Education leader Rex Turner Sr. dies
Rex Allwin Turner Sr., longtime educational leader died Feb. 13 at age 87.
Turner was instrumental in the founding of Montgomery Bible College, which later became Alabama Christian College and Faulkner University; of Alabama Christian Academy; and of Alabama Christian School of Religion, which became Southern Christian University, all in Montgomery.
Turner began his work in establishing educational institutions in 1942 when, along with Joe B. Greer and Leonard Johnson, he began Montgomery Bible School with a few modest buildings.
Turner was an avid Bible student. He taught and preached for more than 60 years and earned two master's degrees and a doctorate. His sermons were published in more than 40 books. He was editor of the Gospel Advocate Annual Lesson Commentary for five years.
He was preceded in death by his wife of 62 years Opal Shipp Turner and by a daughter June Jacqueline Long. He is survived by a daughter Mary Ellen Hargis, Nashville, Tenn., and a son Rex A. Turner Jr., Montgomery, Ala.
Obituary on Rex A.
Jan. 18, 2001
Turner spent much of his life helping to couple academics with Christianity.
Turner, along with Joe Greer and Leonard Johnson, created Montgomery Bible School in 1942. The school later became Alabama Christian College, with Turner serving as president of the college and Alabama Christian Academy until 1973, when Turner founded Southern Christian University.
Turner served as president of Southern Christian University until 1983 when he retired and was named chancellor.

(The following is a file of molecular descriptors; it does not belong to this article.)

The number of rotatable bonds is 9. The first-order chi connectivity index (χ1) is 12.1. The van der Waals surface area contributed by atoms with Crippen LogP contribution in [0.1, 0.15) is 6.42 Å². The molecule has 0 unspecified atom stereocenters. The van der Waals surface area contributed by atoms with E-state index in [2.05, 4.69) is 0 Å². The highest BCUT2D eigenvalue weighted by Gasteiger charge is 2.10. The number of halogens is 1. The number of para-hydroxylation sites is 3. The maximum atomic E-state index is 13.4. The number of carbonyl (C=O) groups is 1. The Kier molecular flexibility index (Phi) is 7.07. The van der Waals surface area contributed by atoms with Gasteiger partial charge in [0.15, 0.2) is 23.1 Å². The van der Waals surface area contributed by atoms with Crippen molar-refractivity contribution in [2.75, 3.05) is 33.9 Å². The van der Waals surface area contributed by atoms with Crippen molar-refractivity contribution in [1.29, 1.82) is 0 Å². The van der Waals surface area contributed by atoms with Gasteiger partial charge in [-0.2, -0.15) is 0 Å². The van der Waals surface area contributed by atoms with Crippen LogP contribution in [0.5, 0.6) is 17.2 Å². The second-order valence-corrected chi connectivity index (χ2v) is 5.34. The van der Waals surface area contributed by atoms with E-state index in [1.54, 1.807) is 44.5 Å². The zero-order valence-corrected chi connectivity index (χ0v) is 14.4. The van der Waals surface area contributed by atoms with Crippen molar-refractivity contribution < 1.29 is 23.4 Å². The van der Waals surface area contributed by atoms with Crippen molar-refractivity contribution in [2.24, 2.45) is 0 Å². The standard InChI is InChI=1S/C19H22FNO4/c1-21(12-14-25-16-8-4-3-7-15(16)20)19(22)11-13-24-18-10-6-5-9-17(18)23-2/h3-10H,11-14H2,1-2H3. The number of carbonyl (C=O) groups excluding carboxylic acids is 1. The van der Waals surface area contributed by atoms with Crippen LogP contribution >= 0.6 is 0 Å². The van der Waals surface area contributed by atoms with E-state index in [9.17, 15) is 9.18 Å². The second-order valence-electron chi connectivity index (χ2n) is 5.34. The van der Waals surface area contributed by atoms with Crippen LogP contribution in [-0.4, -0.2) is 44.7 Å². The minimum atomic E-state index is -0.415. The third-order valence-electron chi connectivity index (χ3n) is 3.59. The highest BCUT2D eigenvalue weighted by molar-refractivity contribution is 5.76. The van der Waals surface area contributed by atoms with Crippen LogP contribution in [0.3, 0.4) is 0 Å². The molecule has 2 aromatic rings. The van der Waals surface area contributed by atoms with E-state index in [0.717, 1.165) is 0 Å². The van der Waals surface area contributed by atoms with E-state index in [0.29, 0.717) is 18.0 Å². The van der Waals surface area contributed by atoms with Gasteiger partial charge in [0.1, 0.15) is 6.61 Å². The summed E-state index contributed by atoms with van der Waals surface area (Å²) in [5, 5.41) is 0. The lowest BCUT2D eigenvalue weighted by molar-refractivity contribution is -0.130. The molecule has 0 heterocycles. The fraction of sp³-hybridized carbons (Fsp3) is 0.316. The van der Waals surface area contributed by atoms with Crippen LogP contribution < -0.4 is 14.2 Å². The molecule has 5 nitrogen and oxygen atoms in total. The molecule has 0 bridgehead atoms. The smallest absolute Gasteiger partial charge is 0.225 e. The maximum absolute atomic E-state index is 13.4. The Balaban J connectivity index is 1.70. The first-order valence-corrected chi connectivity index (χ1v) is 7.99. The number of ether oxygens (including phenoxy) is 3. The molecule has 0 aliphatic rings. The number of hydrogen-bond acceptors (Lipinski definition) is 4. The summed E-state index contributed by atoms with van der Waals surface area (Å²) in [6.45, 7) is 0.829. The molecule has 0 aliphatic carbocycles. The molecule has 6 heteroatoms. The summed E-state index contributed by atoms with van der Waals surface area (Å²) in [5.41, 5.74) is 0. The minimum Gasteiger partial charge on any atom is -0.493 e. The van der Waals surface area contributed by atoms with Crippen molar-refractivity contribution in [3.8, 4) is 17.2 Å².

Faulkner President Billy D. Hilyer described Turner as a man of great foresight.
"I believe no other man could have done what he did in those days," Hilyer said during a chapel service held Wednesday morning.
"He was my friend and my mentor. I appreciate the vision he had for this Christian institution," said Hilyer, who was a student of Turner's.
Turner's son, Rex Turner Jr., described his father as a hard worker who accomplished more than anyone could have imagined.
"You know how someone has to build a bridge? He was a bridge builder," Turner said of his father.
Visitation will be held today from 5-8 p.m. at Leak Memory Chapel. Funeral services are scheduled to begin at 2 p.m. Friday at the chapel.
Memorials may be made to Southern Christian University, 1200 Taylor Road, Montgomery, AL 36117.
Head of the Bible Department in 1942 with Leonard Johnson serving as principal
In 1943 they became co-presidents until 1948.
He served as president of Montgomery Bible College and later Alabama Christian College until 1973.
For accreditation purposes, the Alabama Christian School of Religion became a separate entity in 1973, and Turner continued as president of the school of religion, that is now Southern Christian University. He served as president until 1983, then upon his retirement he served as chancellor. His son, Rex A. Turner Jr., became president at the time of his retirement.
Following are excerpts of comments made by Faulkner University president, Dr. Billy D. Hilyer, during a special chapel service today. (Note: Dr. Hilyer was a student of Dr. Turner in the undergraduate program at Alabama Christian College.)
"His greatest influence was in the man he was." He was a man of strength, great energy and could do a lot of things well. He was always reading, studying or writing in his spare time.
He was a man of great foresight, believing in Christian education. "I believe no other man could have done what he did in those days."
He was an educator in the truest sense of the word. He was the founder and president of the Alabama Junior College Association.
As a teacher he challenged students; expected a lot, but gave a lot. He also had a great sense of humor.
He wrote several books as well as articles for Christian publications.
He was well known throughout Alabama and the United States as an outstanding gospel preacher.
"He was my friend and my mentor. I appreciate the vision he had for this Christian institution."
Webmaster's Note: These Obituary Notices First Appeared In The Christian Chronicle ®, Volume 58, No. 3, March, 2001.